I think it is actually the float switch in the condensate pump. I have three safety float switches that will all break common if they trip. One right off the drain in the unit, one off the pan, and one in the pump. The pan was dry so I check the pump, jiggled it a little, and it came to life draining and shortly after the thermostats got their power back. Took apart the pump and it was fouled up with nastiness all the way to the float switches. I actuated the float by hand and it shutdown and restarted the tstats again. Cleaned it out ran some bleach through it, and everything is running again.
Will keep an eye on it ,either way something is breaking the power to both tstats. At least I know what to look for now, if the tstat resets to green back light I know it power reset at some point. Kind of annoying it doesn't remember a the back light color between power cycles, I would have preferred a message on the tstat that you just need to hit ok too instead to notify of a power cycle, probably would let people know they specifically have a power problem more directly.
I did think about wiring my float switches into zones on my Omni instead and have automation logic to shutdown the A/C if one tripped, That way I would know more specifically what occurred, and I could even get an email or something if it did. I didn't do it because I wanted to have a self contained safety system on the A/C, perhaps instead I will get a 24v relay driven by the A/C power and tie it into a zone, leaving the circuit alone for the most part. Or perhaps I can detect the lost contact to the tstats in Omni logic? I think they read -40f when disconnected?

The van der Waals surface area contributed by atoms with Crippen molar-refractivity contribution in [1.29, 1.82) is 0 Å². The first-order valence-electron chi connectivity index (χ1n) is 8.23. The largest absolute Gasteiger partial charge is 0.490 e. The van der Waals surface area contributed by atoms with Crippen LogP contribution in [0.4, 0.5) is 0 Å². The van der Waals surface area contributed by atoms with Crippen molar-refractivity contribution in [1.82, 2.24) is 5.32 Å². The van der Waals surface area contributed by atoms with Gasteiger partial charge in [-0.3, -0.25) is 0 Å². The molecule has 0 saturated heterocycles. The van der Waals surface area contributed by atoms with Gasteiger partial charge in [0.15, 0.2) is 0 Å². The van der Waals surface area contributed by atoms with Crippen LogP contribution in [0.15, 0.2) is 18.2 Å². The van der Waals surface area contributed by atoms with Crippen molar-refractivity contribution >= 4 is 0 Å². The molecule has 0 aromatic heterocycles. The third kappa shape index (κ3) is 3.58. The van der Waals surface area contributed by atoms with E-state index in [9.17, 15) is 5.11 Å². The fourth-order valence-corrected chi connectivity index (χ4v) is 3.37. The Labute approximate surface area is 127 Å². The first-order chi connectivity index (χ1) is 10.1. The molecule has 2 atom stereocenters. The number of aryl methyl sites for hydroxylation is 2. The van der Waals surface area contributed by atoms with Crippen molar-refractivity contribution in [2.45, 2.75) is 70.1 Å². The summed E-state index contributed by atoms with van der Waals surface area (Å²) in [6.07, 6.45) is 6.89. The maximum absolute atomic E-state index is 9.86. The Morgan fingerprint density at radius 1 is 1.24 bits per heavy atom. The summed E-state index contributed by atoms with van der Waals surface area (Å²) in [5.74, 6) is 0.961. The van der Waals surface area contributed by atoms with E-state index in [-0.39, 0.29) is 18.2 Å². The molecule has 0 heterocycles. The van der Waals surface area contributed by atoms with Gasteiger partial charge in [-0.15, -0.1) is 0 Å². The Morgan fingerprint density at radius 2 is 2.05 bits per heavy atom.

Posted 17 September 2011 - 02:12 PM
Normally I would check the float switches before anything else, but with all the RC2000 issues I have been having I focused prematurely on the tstat.
I did write a simple automation block that seems to work detecting a powered down Omnistat and alerting me, here is a sample, not sure if there is a better way to do this:
1. EVERY 5 SECONDS
AND IF HVAC CURRENT TEMPERATURE IS 0
AND IF HVAC ALERT IS NOT DISPLAYED
THEN SHOW HVAC ALERT WITH BEEP
THEN LOG HVAC ALERT
THEN RUN Email Status
It nice because Email Status button causes Web-Link to send me an email and it shows the last few log entries and current tstats status along with the message. Didn't want to go all out and have it set off a water alarm or anything.
Posted 18 September 2011 - 10:25 AM
Today however I just got a HVAC alert, but I looked at the tstat and it had power and hand't reset to green backlight. Also the email I got showed a valid temp instead of 0, which makes no sense.
Maybe HAI could speak to why the every trigger with a temp comparison could be inaccurate? Perhaps the temp can read 0 if it's read at just the right time while it's being updated? Is there a problem doing an every 5 seconds interval? Maybe the tstat reports 0 temp for a short time once in a while?